Our Mother Goose Time curriculum for the month of February, included geoboards. I fondly remember them from my own elementary school experience. Yet, I really did not remember the main objective of the manipulative!

According to Wikipedia, “a geoboard is a mathematical manipulative used to explore basic concepts in geometry such as perimeter, area and the characteristics of triangles and other polygons.” It’s never too early to start is it???

Initially, it was tricky for the little fingers to master the geoboards. Fine motor skills, including the pincher grasp, are truly challenged during this activity. Rubber bands were flying everywhere during the first few attempts! Happily, no one was discouraged. They quickly developed their own techniques for successfully placing the rubber bands in the desired position and only an occasional band was launched by the end of the month.

Once they figured out how to place the rubber bands, we were able to start using new words to describe their creations. I encouraged them to use appropriate descriptive terms like edge, angle, side, corner, rectangle, trapezoid, triangle, and more. I have noticed the kids consistently are able to differentiate between a rectangle and square if the shapes are side by side. However, if there is no comparison, they are not always able to identify if an object is a square or rectangle. The pegs on the geoboard provided a great visual to use when discussing the difference between rectangles and squares.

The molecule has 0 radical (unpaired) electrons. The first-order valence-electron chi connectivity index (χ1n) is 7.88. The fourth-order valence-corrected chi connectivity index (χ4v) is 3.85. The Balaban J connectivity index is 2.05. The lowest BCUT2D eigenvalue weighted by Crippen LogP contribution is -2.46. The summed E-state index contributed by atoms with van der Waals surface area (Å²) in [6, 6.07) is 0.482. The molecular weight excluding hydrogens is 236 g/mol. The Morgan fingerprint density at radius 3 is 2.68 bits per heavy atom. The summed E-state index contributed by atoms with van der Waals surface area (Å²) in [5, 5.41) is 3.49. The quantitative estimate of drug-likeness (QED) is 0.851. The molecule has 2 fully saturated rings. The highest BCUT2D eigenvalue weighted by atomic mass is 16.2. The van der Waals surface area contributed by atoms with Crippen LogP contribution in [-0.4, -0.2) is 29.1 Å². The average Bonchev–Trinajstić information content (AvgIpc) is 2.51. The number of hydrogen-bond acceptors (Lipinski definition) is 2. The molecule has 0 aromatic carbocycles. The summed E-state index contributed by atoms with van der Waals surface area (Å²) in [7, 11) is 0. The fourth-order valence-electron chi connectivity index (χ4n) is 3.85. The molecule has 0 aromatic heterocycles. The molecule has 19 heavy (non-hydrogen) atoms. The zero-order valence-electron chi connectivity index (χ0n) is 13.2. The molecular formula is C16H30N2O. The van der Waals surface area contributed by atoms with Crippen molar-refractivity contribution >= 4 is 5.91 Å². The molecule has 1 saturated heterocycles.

When I had one on one time with my son, I would create a shape and ask him to copy it on his board. Then have him create a design and see if I could mimic it. To make this more challenging in the future, I will add a memory element to our game.


I printed off geoboard worksheets to show the kids how to make letters with the bands, but it failed to interest them. My son has been working hard on writing his name this month and I decided not to push it. Pinterest has a plethora of geoboard activities for the future. For the present, I decided to let them just enjoy making their own colorful designs!

Sometimes, it is difficult to see the children’s progress from month to month. However, with this activity it was easy to see the growth with almost every use. It is by far the favorite math manipulative we own and probably the most used item in the playroom, after crayons and puzzles. It is easy for the kids to do while I am in the kitchen or when we have a few minutes to kill before leaving the house.

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